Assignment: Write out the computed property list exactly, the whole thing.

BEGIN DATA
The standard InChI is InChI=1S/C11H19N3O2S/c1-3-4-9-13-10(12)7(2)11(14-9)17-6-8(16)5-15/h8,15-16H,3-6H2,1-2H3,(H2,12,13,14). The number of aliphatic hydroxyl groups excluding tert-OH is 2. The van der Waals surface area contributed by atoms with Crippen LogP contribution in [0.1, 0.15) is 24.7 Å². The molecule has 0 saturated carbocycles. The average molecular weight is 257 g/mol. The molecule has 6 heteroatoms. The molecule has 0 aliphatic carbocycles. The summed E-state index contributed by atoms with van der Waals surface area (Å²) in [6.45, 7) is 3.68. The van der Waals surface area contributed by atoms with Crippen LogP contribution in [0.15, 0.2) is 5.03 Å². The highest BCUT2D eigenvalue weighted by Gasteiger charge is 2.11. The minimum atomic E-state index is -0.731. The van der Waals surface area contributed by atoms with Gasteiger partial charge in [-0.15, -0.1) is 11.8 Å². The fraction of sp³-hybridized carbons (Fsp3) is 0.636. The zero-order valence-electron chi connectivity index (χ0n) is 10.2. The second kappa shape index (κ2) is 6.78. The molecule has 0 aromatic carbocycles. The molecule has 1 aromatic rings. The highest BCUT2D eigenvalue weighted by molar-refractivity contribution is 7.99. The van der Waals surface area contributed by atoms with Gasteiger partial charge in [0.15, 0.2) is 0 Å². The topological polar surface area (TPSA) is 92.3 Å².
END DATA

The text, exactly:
The standard InChI is InChI=1S/C11H19N3O2S/c1-3-4-9-13-10(12)7(2)11(14-9)17-6-8(16)5-15/h8,15-16H,3-6H2,1-2H3,(H2,12,13,14). The number of aliphatic hydroxyl groups excluding tert-OH is 2. The van der Waals surface area contributed by atoms with Crippen LogP contribution in [0.1, 0.15) is 24.7 Å². The molecule has 0 saturated carbocycles. The average molecular weight is 257 g/mol. The molecule has 6 heteroatoms. The molecule has 0 aliphatic carbocycles. The summed E-state index contributed by atoms with van der Waals surface area (Å²) in [6.45, 7) is 3.68. The van der Waals surface area contributed by atoms with Crippen LogP contribution in [0.15, 0.2) is 5.03 Å². The highest BCUT2D eigenvalue weighted by Gasteiger charge is 2.11. The minimum atomic E-state index is -0.731. The van der Waals surface area contributed by atoms with Gasteiger partial charge in [-0.15, -0.1) is 11.8 Å². The fraction of sp³-hybridized carbons (Fsp3) is 0.636. The zero-order valence-electron chi connectivity index (χ0n) is 10.2. The second kappa shape index (κ2) is 6.78. The molecule has 0 aromatic carbocycles. The molecule has 1 aromatic rings. The highest BCUT2D eigenvalue weighted by molar-refractivity contribution is 7.99. The van der Waals surface area contributed by atoms with Gasteiger partial charge in [0.15, 0.2) is 0 Å². The topological polar surface area (TPSA) is 92.3 Å².